Europol has arrested the hackers allegedly behind a series of ransomware attacks

Europol and its international law enforcement partners have arrested five individuals accused by authorities of being involved in a string of ransomware attacks that affected more than 1,800 victims across the world.

Those arrested, who included the leader of the criminal gang, 32, and four of his “most active” associates, were arrested after a series of raids on 30 properties across Ukraine last week, Europol said in a statement on Tuesday. The suspects have not been named.

More than 20 investigators from Norway, France, Germany, and the United States assisted the Ukrainian National Police in the investigation in Kyiv, while Europol also established a virtual command center in the Netherlands to process data seized during the searches. .

An arrested individual accused of involvement in a string of ransomware attacks. Image Credits: Europol.

According to a separate announcement from the Cyber ​​​​Police of Ukrainelaw enforcement officials seized computer equipment, vehicles, bank and telephone SIM cards, and many electronic media items.

Police also seized cryptocurrency assets, including nearly four million hryvnias (about $110,000), and other alleged evidence of illegal activities.

The arrests are the latest in a year-long investigation that in 2021 saw 12 individuals arrested in raids in Ukraine and Switzerland. Europol said in its announcement on Tuesday that its initial actions “facilitate the identification of the suspects targeted in last week’s action in Kyiv.”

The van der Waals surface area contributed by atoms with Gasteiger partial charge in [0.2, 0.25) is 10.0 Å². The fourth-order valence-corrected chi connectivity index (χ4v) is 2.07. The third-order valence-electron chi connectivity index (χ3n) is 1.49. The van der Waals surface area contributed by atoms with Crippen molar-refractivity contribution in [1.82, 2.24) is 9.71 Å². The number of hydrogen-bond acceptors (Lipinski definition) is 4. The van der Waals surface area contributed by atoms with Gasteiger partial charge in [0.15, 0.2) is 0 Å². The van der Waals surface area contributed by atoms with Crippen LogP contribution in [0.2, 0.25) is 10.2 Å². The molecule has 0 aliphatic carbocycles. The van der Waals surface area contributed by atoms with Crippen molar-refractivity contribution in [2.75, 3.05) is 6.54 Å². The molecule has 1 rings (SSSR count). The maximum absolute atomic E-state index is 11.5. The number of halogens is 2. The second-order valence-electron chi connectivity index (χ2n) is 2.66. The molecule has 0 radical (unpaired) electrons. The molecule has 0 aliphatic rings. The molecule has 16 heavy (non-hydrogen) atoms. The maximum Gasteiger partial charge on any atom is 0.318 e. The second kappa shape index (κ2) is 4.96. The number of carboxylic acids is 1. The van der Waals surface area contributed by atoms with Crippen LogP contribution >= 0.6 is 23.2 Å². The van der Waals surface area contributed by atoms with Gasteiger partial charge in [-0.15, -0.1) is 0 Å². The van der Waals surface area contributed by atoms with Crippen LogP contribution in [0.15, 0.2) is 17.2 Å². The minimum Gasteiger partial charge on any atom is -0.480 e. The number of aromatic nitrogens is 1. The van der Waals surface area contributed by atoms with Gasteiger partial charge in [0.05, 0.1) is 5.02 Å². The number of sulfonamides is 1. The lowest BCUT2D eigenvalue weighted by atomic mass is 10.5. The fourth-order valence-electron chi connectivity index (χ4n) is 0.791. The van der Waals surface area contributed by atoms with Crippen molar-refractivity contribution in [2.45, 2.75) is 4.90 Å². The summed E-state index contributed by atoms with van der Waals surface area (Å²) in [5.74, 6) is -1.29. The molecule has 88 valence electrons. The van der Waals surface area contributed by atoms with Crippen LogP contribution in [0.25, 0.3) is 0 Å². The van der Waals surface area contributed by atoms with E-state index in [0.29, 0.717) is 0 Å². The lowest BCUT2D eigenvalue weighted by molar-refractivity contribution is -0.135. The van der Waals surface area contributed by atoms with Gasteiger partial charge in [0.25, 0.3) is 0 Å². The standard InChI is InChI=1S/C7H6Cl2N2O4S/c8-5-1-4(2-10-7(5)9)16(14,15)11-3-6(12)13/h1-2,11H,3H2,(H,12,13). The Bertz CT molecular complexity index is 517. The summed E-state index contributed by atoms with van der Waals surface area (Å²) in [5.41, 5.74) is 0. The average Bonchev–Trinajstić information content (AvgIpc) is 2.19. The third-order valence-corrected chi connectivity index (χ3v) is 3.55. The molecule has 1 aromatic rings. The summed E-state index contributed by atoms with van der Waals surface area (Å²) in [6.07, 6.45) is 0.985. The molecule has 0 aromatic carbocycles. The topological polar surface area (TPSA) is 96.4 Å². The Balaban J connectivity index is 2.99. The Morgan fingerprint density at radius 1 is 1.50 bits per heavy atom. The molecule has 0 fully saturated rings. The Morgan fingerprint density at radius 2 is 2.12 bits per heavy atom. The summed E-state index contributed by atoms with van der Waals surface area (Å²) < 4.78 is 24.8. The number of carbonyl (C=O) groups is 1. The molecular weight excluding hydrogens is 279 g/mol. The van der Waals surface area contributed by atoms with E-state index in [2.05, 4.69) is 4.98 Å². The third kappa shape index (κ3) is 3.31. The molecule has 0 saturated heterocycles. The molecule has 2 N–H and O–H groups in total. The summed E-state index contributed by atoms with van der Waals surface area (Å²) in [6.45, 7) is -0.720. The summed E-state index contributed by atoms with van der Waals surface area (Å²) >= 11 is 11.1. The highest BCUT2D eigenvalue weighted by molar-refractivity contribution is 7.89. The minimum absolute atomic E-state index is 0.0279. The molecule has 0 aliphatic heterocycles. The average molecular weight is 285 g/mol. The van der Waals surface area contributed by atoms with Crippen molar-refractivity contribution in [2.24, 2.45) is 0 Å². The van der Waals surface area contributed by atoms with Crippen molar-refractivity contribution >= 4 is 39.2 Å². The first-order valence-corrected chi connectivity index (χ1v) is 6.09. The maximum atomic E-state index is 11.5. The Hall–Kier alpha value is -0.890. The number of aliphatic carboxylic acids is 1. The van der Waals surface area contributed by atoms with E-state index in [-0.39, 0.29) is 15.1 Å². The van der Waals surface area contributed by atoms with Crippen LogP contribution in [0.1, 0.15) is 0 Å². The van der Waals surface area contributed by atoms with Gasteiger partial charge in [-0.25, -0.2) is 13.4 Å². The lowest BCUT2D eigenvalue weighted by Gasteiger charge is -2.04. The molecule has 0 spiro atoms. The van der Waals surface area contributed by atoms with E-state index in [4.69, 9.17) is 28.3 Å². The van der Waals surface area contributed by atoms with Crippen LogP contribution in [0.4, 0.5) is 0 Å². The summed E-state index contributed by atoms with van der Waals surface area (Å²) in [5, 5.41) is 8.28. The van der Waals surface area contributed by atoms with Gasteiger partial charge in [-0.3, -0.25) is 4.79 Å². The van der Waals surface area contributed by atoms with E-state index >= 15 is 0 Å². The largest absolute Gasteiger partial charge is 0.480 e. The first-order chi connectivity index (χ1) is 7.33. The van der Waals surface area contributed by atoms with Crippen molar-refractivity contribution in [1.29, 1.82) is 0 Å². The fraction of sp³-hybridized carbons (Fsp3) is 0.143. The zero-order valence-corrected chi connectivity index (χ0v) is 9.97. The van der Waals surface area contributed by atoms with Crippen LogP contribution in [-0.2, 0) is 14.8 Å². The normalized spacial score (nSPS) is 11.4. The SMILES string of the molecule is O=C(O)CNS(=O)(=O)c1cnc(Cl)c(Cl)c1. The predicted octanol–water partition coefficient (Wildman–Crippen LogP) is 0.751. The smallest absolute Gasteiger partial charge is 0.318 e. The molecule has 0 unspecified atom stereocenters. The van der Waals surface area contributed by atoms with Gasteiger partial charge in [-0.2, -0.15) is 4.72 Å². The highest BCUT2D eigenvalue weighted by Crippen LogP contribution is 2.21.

The five people arrested last week are accused of encrypting more than 250 servers belonging to large corporations, and successfully extorting “several hundred million euros” from its victims.

The perpetrators are believed to have played different roles in the criminal network: some used brute-force attacks and stolen credentials to break into a victim’s network; others use malware, such as Trickbot, to stay undetected and gain more access; and others are suspected of managing the laundering of cryptocurrency payments made by victims to regain access to their stolen files.

Europol accused the hackers of “causing damage” to the targeted organisations. One of the ransomware variants used by the group is LockerGoga, the same type of malware used in the cyberattack against the Norwegian aluminum processor Norsk Hydro in March 2019. The attackers also sent MegaCortex, Hive, and Dharma ransomware, according to the announcement of Europol.

Europol’s investigation into this criminal organization also allowed the Swiss authorities, in collaboration with Bitdefender and the No More Ransom project of the European Union, to create decryption tools for LockerGoga and MegaCortex variants. ransomware. These tools allow victims to recover their stolen files without having to pay a ransom.

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